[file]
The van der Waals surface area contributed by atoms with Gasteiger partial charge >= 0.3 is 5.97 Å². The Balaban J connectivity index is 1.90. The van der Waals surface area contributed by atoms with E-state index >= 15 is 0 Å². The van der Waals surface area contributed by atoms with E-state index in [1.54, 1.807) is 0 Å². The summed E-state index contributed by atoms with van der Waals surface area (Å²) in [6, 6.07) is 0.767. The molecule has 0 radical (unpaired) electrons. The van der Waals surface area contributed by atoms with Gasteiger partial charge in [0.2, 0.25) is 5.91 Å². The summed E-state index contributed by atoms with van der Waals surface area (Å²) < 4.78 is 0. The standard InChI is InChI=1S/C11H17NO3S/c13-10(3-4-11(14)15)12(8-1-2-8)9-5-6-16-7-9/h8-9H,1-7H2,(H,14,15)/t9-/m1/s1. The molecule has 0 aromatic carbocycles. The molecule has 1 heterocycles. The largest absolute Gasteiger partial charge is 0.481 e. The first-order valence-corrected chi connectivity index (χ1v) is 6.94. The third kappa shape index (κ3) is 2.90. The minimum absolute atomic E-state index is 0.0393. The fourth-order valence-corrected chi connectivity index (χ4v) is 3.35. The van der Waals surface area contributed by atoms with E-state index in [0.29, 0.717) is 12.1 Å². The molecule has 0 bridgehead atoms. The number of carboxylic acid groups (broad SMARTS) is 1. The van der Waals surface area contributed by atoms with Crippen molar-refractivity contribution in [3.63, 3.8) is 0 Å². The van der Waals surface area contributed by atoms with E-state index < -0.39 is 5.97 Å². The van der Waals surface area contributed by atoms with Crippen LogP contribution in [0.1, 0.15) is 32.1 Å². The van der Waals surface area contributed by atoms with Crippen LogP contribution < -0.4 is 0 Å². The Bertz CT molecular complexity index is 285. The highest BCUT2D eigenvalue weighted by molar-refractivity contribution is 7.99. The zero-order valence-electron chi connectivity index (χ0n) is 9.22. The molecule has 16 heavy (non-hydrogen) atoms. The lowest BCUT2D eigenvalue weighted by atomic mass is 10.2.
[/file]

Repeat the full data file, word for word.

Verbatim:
The van der Waals surface area contributed by atoms with Gasteiger partial charge >= 0.3 is 5.97 Å². The Balaban J connectivity index is 1.90. The van der Waals surface area contributed by atoms with E-state index >= 15 is 0 Å². The van der Waals surface area contributed by atoms with E-state index in [1.54, 1.807) is 0 Å². The summed E-state index contributed by atoms with van der Waals surface area (Å²) in [6, 6.07) is 0.767. The molecule has 0 radical (unpaired) electrons. The van der Waals surface area contributed by atoms with Gasteiger partial charge in [0.2, 0.25) is 5.91 Å². The summed E-state index contributed by atoms with van der Waals surface area (Å²) < 4.78 is 0. The standard InChI is InChI=1S/C11H17NO3S/c13-10(3-4-11(14)15)12(8-1-2-8)9-5-6-16-7-9/h8-9H,1-7H2,(H,14,15)/t9-/m1/s1. The molecule has 0 aromatic carbocycles. The molecule has 1 heterocycles. The largest absolute Gasteiger partial charge is 0.481 e. The first-order valence-corrected chi connectivity index (χ1v) is 6.94. The third kappa shape index (κ3) is 2.90. The minimum absolute atomic E-state index is 0.0393. The fourth-order valence-corrected chi connectivity index (χ4v) is 3.35. The van der Waals surface area contributed by atoms with E-state index in [0.29, 0.717) is 12.1 Å². The molecule has 0 bridgehead atoms. The number of carboxylic acid groups (broad SMARTS) is 1. The van der Waals surface area contributed by atoms with Crippen molar-refractivity contribution in [3.63, 3.8) is 0 Å². The van der Waals surface area contributed by atoms with E-state index < -0.39 is 5.97 Å². The van der Waals surface area contributed by atoms with Crippen LogP contribution in [0.1, 0.15) is 32.1 Å². The van der Waals surface area contributed by atoms with Crippen LogP contribution < -0.4 is 0 Å². The Bertz CT molecular complexity index is 285. The highest BCUT2D eigenvalue weighted by molar-refractivity contribution is 7.99. The zero-order valence-electron chi connectivity index (χ0n) is 9.22. The molecule has 16 heavy (non-hydrogen) atoms. The lowest BCUT2D eigenvalue weighted by atomic mass is 10.2.